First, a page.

At left, the International Space Station passes in front of the sun as seen… (Peter Komka / EPA )
SpaceX's cone-shaped space capsule performed a series of delicate maneuvers around the International Space Station that proved to NASA officials that it's ready to move in for a historic docking attempt.
"We're looking good across the board," said John Couluris, SpaceX lead mission director, in a Thursday news briefing.
SpaceX, officially known as Space Exploration Technologies Corp., is aiming to become the world's first private firm to dock a craft with the space station. The mission is considered the first test of NASA's plan to outsource space missions to private companies now that its fleet of space shuttles is retired.
The Hawthorne company aims to prove to NASA that its Falcon 9 rocket and Dragon capsule are ready to take on the task of hauling cargo — and eventually astronauts — for the space agency.
On Thursday, SpaceX’s Dragon capsule came within 1.5 miles of the space station while orbiting Earth at about 17,000 mph. It underwent a series of tests that checked onboard sensors and flight systems to determine whether the vehicle is ready to berth with the space station on Friday.
The crew aboard the space station also monitored the Dragon's fly-by and, in a key moment, sent a command to the capsule to turn on its strobe light.
"There was no deviation from our preflight plan," said NASA Flight Director Holly Ridings. "There's still a lot of new things the team has to perform and the vehicle has to perform."
Once the fly-under was complete, Dragon fired its engines and began a loop out in front, above and then behind the station in a racetrack-like pattern at a distance of between 4 and 6 miles, the company said. This set the spacecraft up for the Friday's docking.
If all goes well, the crew will try to grab the spacecraft with a robotic arm on Friday and pull it in for the historic docking. The event will be webcast on NASA TV starting at 11 p.m. PDT Thursday.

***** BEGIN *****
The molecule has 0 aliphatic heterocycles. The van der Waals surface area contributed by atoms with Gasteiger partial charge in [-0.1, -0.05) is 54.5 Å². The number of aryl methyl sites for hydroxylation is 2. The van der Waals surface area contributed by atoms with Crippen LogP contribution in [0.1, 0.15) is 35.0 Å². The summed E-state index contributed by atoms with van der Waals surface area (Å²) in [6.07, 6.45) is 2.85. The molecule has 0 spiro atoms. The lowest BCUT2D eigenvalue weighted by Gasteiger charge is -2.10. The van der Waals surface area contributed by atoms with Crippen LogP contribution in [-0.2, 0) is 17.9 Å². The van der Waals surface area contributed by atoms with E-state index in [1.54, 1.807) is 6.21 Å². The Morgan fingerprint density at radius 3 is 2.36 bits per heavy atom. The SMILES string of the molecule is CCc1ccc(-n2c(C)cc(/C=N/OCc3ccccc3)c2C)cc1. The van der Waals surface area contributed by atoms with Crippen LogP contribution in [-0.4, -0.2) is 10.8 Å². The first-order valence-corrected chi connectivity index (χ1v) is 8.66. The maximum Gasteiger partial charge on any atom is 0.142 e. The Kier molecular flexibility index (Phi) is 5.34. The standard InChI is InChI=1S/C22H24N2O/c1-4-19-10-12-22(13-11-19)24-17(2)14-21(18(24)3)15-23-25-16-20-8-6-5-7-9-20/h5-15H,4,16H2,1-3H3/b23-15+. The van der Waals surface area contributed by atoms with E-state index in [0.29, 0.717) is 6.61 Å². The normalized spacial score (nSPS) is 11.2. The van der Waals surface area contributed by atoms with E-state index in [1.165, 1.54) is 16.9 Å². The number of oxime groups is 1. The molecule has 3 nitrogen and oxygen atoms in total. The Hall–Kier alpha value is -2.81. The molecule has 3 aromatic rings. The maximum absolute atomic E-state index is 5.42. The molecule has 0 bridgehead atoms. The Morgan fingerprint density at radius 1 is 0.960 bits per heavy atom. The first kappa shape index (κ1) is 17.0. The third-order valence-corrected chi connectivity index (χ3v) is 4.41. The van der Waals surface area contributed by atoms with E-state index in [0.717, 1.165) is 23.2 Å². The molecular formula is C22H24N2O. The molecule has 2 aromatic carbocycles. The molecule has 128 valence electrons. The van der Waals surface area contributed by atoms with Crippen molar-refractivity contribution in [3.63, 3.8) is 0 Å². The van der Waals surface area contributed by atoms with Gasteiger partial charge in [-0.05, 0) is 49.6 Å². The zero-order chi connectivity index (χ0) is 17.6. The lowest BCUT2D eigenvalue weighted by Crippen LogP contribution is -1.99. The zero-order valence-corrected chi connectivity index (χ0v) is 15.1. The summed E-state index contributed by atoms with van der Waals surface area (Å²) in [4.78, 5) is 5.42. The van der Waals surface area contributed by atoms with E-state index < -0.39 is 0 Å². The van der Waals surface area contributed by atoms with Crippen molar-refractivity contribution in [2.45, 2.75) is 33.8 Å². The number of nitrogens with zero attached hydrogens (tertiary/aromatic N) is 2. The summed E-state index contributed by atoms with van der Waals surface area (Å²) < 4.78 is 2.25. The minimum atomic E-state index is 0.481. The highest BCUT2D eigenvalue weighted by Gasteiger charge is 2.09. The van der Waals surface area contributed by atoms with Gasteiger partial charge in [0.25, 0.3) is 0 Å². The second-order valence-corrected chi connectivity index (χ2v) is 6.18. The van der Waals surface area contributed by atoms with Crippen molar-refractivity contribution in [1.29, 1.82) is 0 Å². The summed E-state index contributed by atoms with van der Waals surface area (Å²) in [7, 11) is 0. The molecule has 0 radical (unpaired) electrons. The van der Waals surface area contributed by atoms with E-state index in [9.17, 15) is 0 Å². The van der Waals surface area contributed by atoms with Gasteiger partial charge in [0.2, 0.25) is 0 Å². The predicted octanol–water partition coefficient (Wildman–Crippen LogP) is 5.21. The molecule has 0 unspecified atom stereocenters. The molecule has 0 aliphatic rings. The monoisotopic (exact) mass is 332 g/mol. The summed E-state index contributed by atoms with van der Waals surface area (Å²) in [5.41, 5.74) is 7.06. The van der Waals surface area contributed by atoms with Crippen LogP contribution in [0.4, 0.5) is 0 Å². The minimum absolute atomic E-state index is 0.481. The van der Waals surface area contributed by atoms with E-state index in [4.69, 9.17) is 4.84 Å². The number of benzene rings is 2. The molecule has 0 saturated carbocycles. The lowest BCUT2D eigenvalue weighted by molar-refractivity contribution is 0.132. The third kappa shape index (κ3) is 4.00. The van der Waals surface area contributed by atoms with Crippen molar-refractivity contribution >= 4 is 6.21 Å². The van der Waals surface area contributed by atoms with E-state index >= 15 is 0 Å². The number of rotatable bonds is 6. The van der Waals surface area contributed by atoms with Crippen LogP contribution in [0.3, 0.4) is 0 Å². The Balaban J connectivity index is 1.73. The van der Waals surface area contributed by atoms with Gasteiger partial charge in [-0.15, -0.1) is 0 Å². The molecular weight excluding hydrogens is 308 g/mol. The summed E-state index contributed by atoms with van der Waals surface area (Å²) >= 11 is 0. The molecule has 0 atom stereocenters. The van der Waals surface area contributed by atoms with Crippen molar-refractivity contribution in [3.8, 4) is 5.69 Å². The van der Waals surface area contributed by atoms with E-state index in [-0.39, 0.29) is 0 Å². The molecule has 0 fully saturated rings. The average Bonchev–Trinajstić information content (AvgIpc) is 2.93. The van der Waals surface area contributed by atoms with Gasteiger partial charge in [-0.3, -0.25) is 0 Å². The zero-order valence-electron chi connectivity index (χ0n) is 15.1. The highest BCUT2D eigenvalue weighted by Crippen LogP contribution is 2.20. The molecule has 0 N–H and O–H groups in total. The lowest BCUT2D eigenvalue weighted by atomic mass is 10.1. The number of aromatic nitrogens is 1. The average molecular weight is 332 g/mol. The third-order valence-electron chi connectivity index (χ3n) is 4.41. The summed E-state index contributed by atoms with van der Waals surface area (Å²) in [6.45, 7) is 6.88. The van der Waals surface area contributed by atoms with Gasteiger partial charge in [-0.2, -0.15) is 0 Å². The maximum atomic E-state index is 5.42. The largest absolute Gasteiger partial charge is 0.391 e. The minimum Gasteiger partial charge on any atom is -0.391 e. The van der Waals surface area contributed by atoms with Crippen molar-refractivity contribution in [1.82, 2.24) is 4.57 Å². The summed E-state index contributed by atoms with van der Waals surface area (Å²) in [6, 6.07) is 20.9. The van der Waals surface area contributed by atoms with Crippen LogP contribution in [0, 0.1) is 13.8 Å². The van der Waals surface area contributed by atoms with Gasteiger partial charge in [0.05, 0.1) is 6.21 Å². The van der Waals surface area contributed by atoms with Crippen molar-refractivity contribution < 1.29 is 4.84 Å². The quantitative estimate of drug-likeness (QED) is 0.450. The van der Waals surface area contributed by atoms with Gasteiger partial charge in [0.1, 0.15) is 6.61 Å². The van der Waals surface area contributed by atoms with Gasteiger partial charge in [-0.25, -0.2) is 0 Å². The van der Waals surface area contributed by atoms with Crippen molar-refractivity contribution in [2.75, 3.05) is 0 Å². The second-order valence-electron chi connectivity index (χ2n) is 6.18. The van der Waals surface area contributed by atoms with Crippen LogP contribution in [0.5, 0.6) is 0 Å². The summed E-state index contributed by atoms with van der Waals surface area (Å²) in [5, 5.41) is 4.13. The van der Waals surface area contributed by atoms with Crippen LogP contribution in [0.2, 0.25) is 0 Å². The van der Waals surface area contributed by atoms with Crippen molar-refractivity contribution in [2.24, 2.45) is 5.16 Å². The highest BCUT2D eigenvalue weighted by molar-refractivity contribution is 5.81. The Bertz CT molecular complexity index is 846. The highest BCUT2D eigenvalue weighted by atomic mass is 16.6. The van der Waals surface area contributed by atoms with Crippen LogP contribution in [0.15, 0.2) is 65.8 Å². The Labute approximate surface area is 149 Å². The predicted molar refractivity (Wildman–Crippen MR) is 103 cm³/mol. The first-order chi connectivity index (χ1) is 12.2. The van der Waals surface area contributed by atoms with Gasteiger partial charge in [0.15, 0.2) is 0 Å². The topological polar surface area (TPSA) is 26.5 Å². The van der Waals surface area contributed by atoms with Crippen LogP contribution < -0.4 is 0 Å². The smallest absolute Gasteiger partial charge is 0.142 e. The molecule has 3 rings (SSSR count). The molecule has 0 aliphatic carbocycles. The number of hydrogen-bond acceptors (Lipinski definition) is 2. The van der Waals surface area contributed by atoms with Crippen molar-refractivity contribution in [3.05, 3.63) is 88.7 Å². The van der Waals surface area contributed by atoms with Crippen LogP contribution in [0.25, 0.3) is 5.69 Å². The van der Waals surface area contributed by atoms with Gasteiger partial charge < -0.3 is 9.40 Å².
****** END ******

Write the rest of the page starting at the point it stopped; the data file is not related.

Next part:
INTERACTIVE: SpaceX's demonstration mission
Not everything went to plan Thursday. Astronaut Don Pettit told NASA mission control in Houston that he was experiencing some problems with the space station's cameras and onboard monitors, which are expected to play an important role in Dragon's docking.
To fix the issue, Ridings said that Pettit had to put the computers through a "reboot process like you do with your laptop."
The Dragon was launched Tuesday aboard SpaceX's Falcon 9 rocket from Cape Canaveral, Fla., to start the demonstration flight to the space station.
Founded in 2002 by Los Angeles billionaire Elon Musk, SpaceX makes the Dragon and Falcon 9 at a sprawling facility in Hawthorne that once was used to assemble fuselage sections for Boeing 747s. The hardware is put on a big rig and trucked to Cape Canaveral for launches.
The company, with about 1,800 employees, has a $1.6-billion contract to haul cargo in 12 flights to the space station for NASA. If the current test mission is successful, SpaceX will begin fulfilling the contract later this year.
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